It’s a family affair: the show at the Iron Horse included Wes Hartley and the Tall Trees.
TEXT & PHOTOS BY JENNIFER KELLY
“All music is folk music,” Sam Amidon says, midway through a stripped down, unaccompanied set of plaintive shape note hymns, shaded in intriguingly modern ways. He goes so far as to include Gangstarr in the “folk music” category, since rap is, obviously, a music of the people, but he might as well be making room for his own very traditional, but also not, form of folk music, which finds doubt and ambiguity between the notes of even the most righteous of sacred harp certainties.
Amidon is playing at the Iron Horse in Northampton, just a stone’s throw from the southern Vermont community where he first learned to sing (and play guitar, banjo and fiddle) at sacred harp gatherings. His father and mother, still active in local singing groups, are in the audience this evening, and it turns out that 1936 Gibson Amidon is playing (and which has beautiful, luminous tone) belongs to his father. His regular guitar has a hole in it, courtesy of the TSA, who put the capo under the body of the guitar in its case after inspecting it.
Amidon is travelling with the Texas-via-Portland, Maine songwriter Wes Hartley, and his three-person “Tall Trees, “ who have between them, one guitar, one drum kit, one lap steel guitar, two truckers hats, two beards and three mustaches. Hartley is in mid-set when I arrive, in full country waltz swing, the twang of pedal steel giving way, from time to time, for a more rocking jangle. I’m off to the side, and I’m not sure the vocals are loud enough anyway, but for whatever reason, I can’t seem to make sense of the lyrics, which seem abstract and surreal, given the plainspoken musical backing.
Wes and the Trees play a short set. It’s barely 7:30 when Amidon saunters on the stage and begins tuning, by ear, warming up with jazz-tinged guitar passage, fast and pizzicato and full of big octave leaps, which resolves, after a while, into “Short Life of Trouble.” He follows with “I See the Sign,” the song’s shimmering surface pocked with sudden sharp edges. His voice frays and wavers in in the long notes, mournful and a little harsh, full of shadowy jazz-and-blues subtext and trailing off like a train whistle in the country. For “Way Go Lily,” Amidon enlists the crowd to sing a melancholy response to his call, a single word “sometime” and it occurs to me that we are all standing in (badly) for Beth Orton.
Amidon is all by himself up there, accompanied only by guitar (then banjo and finally with a violin), so the songs are much less intricate than on post-modern #I See the Sign# or jazz-slanted #Bright Sunny South#. Yet in the place of complexity, there’s a lovely mournful communion in songs that, even scrubbed bare, are not quite as simple as they seem. You hardly miss the trumpet when Amidon plays “Bright Sunny South,” even if it was one of your favorite things on the last album. The banjo scramble of “As I Roved Out,” feels rawer, harder, more shaded by death than on the album.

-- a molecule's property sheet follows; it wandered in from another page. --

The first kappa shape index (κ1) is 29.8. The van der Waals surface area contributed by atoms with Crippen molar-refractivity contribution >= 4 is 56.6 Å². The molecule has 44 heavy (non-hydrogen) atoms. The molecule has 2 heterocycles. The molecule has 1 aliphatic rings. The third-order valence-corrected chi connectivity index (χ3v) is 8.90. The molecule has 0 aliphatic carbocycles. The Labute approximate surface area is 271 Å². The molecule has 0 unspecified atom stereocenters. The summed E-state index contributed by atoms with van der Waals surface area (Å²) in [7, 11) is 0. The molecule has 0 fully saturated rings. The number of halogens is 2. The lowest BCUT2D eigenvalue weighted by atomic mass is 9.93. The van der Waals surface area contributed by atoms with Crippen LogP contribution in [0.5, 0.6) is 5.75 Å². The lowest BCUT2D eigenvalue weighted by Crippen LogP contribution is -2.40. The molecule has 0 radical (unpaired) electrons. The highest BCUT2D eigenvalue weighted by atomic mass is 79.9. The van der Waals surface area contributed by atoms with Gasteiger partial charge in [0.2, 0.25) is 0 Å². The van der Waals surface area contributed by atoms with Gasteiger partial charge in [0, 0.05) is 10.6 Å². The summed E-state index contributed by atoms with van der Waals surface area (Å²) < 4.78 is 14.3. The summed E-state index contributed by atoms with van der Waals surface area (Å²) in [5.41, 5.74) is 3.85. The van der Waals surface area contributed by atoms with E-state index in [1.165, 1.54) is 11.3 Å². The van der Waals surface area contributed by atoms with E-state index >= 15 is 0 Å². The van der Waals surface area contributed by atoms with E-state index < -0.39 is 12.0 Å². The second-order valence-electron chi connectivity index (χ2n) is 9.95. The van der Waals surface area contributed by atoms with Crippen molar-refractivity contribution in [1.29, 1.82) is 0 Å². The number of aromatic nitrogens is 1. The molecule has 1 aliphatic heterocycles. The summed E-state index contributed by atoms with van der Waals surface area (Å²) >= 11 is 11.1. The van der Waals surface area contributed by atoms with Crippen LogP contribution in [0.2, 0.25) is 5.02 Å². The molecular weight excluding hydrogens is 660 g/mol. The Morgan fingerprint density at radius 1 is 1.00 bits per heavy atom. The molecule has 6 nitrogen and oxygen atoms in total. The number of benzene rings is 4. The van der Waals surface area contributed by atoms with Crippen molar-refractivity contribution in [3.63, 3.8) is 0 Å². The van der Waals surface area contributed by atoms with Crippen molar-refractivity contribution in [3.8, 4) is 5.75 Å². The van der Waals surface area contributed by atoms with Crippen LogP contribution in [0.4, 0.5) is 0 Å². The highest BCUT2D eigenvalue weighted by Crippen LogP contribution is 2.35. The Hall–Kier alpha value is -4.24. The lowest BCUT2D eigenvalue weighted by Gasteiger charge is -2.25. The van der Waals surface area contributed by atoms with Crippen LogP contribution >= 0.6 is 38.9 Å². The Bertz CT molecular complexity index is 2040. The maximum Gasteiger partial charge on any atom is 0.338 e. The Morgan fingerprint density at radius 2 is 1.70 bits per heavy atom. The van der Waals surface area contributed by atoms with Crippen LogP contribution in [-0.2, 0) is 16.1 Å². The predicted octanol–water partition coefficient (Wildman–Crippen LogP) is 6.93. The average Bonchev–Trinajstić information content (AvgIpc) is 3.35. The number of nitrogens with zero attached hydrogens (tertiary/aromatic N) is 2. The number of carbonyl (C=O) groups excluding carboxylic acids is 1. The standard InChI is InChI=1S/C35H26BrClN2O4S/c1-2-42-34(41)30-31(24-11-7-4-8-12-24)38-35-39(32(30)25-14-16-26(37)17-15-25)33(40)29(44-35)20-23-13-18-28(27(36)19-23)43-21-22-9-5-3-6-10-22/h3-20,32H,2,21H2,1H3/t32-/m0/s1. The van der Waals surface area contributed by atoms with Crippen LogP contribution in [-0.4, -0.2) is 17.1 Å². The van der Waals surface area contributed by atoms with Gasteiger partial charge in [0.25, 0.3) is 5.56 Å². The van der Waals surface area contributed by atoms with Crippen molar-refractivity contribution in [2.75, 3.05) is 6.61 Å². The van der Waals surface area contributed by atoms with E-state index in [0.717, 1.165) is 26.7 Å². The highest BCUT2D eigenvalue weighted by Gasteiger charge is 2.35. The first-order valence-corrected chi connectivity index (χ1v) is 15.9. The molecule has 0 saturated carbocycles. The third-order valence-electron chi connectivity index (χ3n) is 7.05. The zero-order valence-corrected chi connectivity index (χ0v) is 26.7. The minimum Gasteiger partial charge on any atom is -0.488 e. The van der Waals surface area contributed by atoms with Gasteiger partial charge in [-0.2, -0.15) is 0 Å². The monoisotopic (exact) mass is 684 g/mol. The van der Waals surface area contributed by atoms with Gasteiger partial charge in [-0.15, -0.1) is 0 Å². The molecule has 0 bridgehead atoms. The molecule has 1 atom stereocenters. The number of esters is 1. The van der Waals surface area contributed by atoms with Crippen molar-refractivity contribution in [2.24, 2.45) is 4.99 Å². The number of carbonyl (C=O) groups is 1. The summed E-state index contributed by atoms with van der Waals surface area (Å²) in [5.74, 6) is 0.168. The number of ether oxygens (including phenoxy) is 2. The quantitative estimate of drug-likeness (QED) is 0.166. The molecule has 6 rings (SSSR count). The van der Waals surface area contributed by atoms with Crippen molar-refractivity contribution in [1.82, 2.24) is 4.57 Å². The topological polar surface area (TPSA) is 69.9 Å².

Not that Amidon isn’t an entertaining guy, capable of a goofy summary of his novel-in-progress about the gangster King Speechy and his army of 1970s hit penning songwriters, or a bemused account of his morning in Toronto, when, in a drugstore to buy a toothbrush he happens on a free barbeque and feels weirdly guilty when he’s not hungry enough to partake. He has just played a show with Volcano Choir and confides that the drummer, Jon Mueller, looks just like Christopher Walken, “And he plays the drums like Christopher Walken would, if he played the drums,” he adds, and everyone laughs.
There are some secular moments – a long quotation from Gangstarr, the cover of Tim McGraw’s “My Old Friend” – but the show, like Amidon’s records, is strongly rooted in sacred harp. He mentions that local rocker-and-shape-note expert Tim Eriksen taught him “How Come that Blood,” and calls one set of songs the “liturgical portion of the show.” Yet he also plays some jittery, staccato, not-very-folkish runs on the guitar, working the rhythms hard and smoothing the tension not at all. There’s one interval that sounds like a vocal exercise gone slightly feral, Amidon trying out wordless yelps and howls and falsetto yowls, as he strums frantically on guitar. He finishes the main portion of the set and comes back almost immediately with a violin to play two more songs. He starts one in the wrong key, too high, and struggles through a few bars before stopping and starting again.
It’s all very laid-back and warm, this performance, but glowing with eccentricity’s inner light. It’s music for the people, folk music, but filtered through a particularly modern sensibility, with a dappling of shadow and doubt on it.